Babonaj

Written by, Salma Al Atassi

Babonaj

Babonaj growing in a riverside village near Jezzine, Lebanon [Image taken by Layla Kristy Feghali].

       I like to call this our Heal-All plant  for it’s diversity of  uses

Botanical Name: Anthemis nobilis/ Chamaemelum nobile—usually referred to as Roman Chamomile. Matericaria chamomilla/ M. recutita/ Chamomila recutita—usually refered to as German Chamomile.

Region: ‘Roman Chamomile’ is what is most commonly found in Mediterranean region, whereas German Chamomile is more common in Western and Northern Europe.

Common Names: baboonaj, babonej, babonag, babonak, chamomile, Roman chamomile, German chamomile.

Actions: anti-inflammatory, nervine, warming bitter, diaphoretic, vulnerary, antisposmadic, carminative, anti microbial

Dosage and Preparations:  This plant can be used dried or fresh, depending on the availability. The common tincture preparation for dried would be 1:5 in 40% 1-4 ml a day or physical uses and 1-2 drops for more spiritual uses.  For a tea I would steep a pot for at least 20 min or overnight with 1-3 tablespoon of herb to a litre of hot (not boiling water) and drink 1 cup 2 times a day or as needed.

Chamomile holds a very special place in my heart as it is the first herb I was introduced to. My mom always says that despite being a very cute baby, I was incredibly anxious and would cry constantly. When I was about 40 days old, my teta (grandmother) suggested that I be given some baboonaj to help me quiet down and sleep. Perhaps it worked too well, because my mom says that it completely knocked me out. In fact, I became white as a sheet. Eventually I awoke and the colour returned to my face and I was giggling. This tells you what a wonderful ally chamomile is for young ones as well as the elderly.

The power that comes from these small flower heads is incredible. Seeing baboonaj in nature says a lot about this plant: the way it flourishes in the arid climate of the Mediterranean, despite how small or fragile it may appear, the way it survives in a very harsh climate, in poor soil conditions.

Not only is chamomile a wonderful ally for sleep, it has also been my go to plant when I have struggled with anxiety and depression. Especially when fear is involved. Chamomile is also effective when anxiety or stress cause digestive problems. For situations where there is loss of appetite, indigestion, gastric ulcers, colic or diarrhea this is a wonderful ally as it relaxes and tones the nervous system. An antispasmodic herb, chamomile works on the peripheral nerves and muscles to relax the whole body, thus easing muscle cramps. It also works by soothing the walls of the intestines, helping with the elimination of gas.   It makes for a wonderful late night tea or even an infusion added into bath water for anxious children or adults. It can also be used to soothe teething infants by adding it to their gums or drinking it and nursing the child.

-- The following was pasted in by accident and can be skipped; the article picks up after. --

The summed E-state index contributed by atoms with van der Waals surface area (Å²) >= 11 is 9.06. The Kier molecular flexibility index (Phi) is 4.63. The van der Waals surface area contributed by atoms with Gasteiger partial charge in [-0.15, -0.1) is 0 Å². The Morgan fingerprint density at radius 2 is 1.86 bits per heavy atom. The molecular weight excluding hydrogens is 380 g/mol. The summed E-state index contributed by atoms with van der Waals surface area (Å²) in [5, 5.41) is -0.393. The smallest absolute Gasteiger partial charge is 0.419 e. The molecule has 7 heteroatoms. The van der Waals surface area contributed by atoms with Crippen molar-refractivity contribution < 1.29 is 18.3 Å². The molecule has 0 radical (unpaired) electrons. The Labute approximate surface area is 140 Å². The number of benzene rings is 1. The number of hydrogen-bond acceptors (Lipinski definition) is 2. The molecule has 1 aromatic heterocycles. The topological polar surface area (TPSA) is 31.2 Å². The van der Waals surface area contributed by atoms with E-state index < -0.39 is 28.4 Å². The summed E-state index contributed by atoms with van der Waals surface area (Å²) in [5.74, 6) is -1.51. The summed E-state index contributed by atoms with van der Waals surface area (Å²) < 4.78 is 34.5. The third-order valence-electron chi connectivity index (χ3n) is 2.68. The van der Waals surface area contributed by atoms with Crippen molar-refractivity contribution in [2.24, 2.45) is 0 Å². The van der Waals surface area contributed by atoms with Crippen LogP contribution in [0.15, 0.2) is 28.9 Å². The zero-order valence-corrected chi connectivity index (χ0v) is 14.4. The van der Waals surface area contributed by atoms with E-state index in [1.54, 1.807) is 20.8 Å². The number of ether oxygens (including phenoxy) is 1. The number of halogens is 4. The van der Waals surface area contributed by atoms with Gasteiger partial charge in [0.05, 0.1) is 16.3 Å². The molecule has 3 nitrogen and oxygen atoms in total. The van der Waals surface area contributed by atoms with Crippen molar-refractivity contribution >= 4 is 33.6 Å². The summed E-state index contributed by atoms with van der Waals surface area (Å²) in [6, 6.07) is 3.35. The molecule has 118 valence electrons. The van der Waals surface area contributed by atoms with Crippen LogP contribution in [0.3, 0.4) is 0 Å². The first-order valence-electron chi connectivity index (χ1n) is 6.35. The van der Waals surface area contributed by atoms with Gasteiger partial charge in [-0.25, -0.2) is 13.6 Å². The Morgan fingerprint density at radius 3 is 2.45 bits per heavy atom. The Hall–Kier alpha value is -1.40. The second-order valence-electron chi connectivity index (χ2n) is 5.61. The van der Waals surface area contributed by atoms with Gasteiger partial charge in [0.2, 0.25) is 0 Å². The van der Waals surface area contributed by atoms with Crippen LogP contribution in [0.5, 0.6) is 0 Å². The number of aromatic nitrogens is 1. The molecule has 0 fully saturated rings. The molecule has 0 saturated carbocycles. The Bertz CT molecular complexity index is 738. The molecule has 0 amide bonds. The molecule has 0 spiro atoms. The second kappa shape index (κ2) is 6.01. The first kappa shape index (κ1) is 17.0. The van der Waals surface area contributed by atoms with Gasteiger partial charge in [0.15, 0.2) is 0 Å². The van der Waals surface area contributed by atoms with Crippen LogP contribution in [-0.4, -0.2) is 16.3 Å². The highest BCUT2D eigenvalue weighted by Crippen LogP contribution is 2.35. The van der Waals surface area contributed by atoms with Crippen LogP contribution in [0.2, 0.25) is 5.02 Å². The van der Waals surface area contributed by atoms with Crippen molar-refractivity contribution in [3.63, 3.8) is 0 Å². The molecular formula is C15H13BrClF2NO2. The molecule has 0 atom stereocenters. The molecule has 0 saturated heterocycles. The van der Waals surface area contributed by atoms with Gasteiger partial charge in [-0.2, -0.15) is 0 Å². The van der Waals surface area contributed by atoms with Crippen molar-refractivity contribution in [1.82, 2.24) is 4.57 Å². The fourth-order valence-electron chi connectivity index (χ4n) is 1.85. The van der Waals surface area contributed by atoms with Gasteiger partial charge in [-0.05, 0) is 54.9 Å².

Babonaj’s powerful essential oils and anti inflammatory properties are also helpful with skin conditions. The essential oil added into a steam inhalation works wonderfully for inflamed mucous membranes in the sinuses and lungs. Its antimicrobial properties help the body resist pathogens. As a nervine it is really perfect for a cold or flu that is getting in the way of sleep. Using warm chamomile tea bags, or a warm infusion in an eye cup is a wonderful and really effective remedy for pink eye.

This past winter was really rough on my skin, so I made a salve for myself and loved ones using chamomile, calendula and comfrey leaves. It was very soothing for my lips and hands.  As a child my mom would wash my hair with chamomile tea to strengthen it and help eliminate dandruff. I also know people who use it to lighten their hair and add it with henna to make a lighter colour. For the latter I would recommend testing it out before doing your entire head.

As you can see there is a wide array of uses for this plant that are safe for all. However, for people with allergies to the Asteraceae family, such as ragweed or dandelion, it is not recommended to use this plant .

When I sit and meditate about chamomile I immediately feel the warmth, and bright light of the sun. So it is no surprise that in Kemetic tradition Chamomile has been noted for its use and its association with the sun god Ra. In Akkadian, Assyrian and Babylonian traditions the sun god was known as Shamash, it is probably where the Arabic and Hebrew word shams (sun) comes from. It has been my experience that the energy of chamomile is more of a light, uplifting, feminine energy than of a masculine Sun god one. I associate its energy with the higher vibrations of the star sign Leo and with fairies, because of the playful, and youthful nature of babonaj. So it’s no surprise that chamomile has been my best ally for those times when I need to let my inner light shine. As such, I have used this plant ceremonially, as an offering to the ancestors and I have found that they enjoyed it. It can also be burned over charcoal like Myrrh or Copal to create a cleansing smudge. Finally, a nice way to cleanse yourself with babonaj–if you have access to the fresh plant– after you have a shower, hang some from the shower head and rinse yourself with it

This is how I have used and connected with chamomile, I invite others to please share their knowledge of using this plant.

Salma Al Atassi is a Syrian feminist and Herbal Medicine student.  She is based in Toronto.

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